It’s those curve balls that can get you down. And your weight up. Get you off track. Or in the vernacular of the day, cause you to fall off the wagon.
After wiping out on my bicycle, I’m going to hold back on exercise for a week or two, or until the pain in my neck subsides.
I was cycling along Jericho Beach, one of the city’s most spectacular spots, when a large woolly terrier bounded from the off-leash section of the park, into the pedestrian and cycle path. To avoid the dog, I crunched down hard on my brakes and swerved to the right, hearing myself think, I’m going down. In those split seconds I recalled a passage from Malcolm Gladwell’s Outliers about a co-pilot saying to the captain, “We’re going down,” seconds before the fateful airplane crash.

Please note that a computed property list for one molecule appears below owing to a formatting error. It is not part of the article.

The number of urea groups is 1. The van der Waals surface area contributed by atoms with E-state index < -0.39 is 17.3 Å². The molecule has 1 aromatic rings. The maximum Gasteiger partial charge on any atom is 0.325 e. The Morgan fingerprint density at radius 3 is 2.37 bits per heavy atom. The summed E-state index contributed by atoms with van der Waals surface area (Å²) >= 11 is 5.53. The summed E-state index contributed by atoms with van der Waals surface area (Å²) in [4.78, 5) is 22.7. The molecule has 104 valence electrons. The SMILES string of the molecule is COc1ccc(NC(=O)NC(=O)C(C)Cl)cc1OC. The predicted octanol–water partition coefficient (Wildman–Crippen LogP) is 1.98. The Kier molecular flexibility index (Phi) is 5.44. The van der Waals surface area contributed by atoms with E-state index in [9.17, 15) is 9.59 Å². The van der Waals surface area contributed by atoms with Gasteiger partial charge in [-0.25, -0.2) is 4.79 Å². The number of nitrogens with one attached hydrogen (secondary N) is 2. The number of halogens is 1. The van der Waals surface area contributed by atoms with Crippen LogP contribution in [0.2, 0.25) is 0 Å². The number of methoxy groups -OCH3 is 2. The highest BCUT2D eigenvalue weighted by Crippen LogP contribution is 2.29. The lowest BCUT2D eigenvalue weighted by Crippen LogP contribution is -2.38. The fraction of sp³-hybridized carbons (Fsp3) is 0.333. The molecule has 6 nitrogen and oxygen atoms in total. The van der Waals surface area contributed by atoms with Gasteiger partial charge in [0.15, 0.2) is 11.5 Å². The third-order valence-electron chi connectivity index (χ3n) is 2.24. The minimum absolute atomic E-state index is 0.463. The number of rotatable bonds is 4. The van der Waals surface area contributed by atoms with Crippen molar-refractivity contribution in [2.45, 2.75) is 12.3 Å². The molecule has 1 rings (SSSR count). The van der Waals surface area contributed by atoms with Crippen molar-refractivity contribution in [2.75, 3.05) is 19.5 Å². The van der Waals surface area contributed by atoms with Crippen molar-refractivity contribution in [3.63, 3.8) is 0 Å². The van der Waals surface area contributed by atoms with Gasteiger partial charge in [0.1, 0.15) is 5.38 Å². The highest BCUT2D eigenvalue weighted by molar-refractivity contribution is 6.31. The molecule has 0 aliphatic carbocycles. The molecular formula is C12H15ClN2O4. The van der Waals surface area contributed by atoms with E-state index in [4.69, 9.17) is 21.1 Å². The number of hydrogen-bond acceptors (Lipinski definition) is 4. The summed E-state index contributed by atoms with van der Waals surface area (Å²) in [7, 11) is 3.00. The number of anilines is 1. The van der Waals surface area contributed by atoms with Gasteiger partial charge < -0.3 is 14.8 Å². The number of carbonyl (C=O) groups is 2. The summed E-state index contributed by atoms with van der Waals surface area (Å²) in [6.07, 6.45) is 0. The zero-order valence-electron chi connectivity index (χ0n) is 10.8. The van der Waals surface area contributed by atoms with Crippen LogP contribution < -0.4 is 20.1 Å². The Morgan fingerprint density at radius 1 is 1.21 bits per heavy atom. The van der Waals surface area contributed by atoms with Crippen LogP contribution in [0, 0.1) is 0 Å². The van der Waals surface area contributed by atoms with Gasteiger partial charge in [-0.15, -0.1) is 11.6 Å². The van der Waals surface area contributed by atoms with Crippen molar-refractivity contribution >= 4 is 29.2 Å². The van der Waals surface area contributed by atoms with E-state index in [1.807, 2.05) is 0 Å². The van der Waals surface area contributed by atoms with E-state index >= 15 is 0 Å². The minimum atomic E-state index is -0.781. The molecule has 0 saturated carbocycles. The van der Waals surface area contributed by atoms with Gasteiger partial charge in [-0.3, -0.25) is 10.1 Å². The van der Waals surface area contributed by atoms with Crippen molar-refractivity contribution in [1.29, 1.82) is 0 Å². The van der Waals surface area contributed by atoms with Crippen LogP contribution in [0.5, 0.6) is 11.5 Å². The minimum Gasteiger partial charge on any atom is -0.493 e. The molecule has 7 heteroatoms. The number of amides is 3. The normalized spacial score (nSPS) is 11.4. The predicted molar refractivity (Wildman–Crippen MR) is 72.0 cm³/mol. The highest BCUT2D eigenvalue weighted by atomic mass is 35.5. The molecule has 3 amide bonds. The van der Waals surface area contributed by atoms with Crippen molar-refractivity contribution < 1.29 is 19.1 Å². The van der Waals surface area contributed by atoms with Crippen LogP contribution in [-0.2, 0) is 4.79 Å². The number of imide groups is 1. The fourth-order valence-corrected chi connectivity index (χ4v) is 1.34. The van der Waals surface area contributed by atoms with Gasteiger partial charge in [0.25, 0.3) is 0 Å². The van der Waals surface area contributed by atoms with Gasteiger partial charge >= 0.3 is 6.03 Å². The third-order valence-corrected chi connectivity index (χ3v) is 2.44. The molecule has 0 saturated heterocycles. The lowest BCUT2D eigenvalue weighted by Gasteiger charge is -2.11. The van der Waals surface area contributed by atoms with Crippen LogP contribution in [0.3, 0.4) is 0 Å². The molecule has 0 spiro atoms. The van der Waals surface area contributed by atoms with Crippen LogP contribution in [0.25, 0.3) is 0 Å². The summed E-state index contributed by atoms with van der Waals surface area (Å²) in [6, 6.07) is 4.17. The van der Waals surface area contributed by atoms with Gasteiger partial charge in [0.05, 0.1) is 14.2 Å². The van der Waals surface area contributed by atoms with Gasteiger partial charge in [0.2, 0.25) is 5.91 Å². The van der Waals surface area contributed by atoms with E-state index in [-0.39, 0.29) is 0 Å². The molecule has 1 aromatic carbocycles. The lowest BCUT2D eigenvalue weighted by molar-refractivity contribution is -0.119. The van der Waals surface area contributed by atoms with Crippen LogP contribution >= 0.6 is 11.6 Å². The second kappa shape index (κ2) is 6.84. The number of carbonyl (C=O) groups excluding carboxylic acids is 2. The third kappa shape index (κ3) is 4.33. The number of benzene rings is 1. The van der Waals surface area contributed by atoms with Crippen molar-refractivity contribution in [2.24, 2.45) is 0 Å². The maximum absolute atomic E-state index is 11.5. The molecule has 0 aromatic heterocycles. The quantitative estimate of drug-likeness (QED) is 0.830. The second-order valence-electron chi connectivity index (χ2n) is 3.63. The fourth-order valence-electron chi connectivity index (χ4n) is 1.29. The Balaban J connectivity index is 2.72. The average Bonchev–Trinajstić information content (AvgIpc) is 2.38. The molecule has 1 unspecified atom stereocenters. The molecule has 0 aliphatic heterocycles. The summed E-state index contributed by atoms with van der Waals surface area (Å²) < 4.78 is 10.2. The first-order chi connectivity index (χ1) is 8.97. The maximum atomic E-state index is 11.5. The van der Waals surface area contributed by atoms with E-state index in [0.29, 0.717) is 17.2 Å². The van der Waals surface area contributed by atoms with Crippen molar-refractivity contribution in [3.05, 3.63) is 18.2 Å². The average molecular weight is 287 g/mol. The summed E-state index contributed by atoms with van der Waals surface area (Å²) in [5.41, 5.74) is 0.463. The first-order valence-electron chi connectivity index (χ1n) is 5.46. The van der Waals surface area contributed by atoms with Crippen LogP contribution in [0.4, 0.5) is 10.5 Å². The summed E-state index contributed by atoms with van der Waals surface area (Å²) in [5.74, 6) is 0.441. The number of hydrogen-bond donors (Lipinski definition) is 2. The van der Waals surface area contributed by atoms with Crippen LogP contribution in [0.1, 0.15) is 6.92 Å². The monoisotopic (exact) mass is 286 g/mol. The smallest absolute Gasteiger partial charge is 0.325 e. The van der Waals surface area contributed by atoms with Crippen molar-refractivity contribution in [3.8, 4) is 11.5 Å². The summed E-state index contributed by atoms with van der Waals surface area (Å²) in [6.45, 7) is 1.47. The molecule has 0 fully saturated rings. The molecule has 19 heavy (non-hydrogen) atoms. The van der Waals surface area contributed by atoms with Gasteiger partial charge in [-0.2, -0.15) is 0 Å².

La Méthode Montignac, developed by Michel Montignac, is the original glycemic index diet.
Montignac was a French pharmaceutical executive—I won’t hold that against him. While his work came with the luxury of dining out—and he put on the pounds—his work also gave him access to scientific literature. After learning about the newly developed glycemic index, he wondered if it would work for weight loss. He developed a plan and in three months, he lost 30 pounds. Since then, Montignac has authored 20 books on diet and health, achieving international fame—though I never hear of him before.
Montignac was so convinced with his method that he claims people don’t have to exercise. It works that well, he says. He is, of course, criticized for this view, but I’m sure he didn’t mean for us to sit around on our asses. And no one follows a diet 100%, 100% of the time, so exercise is an important adjunct.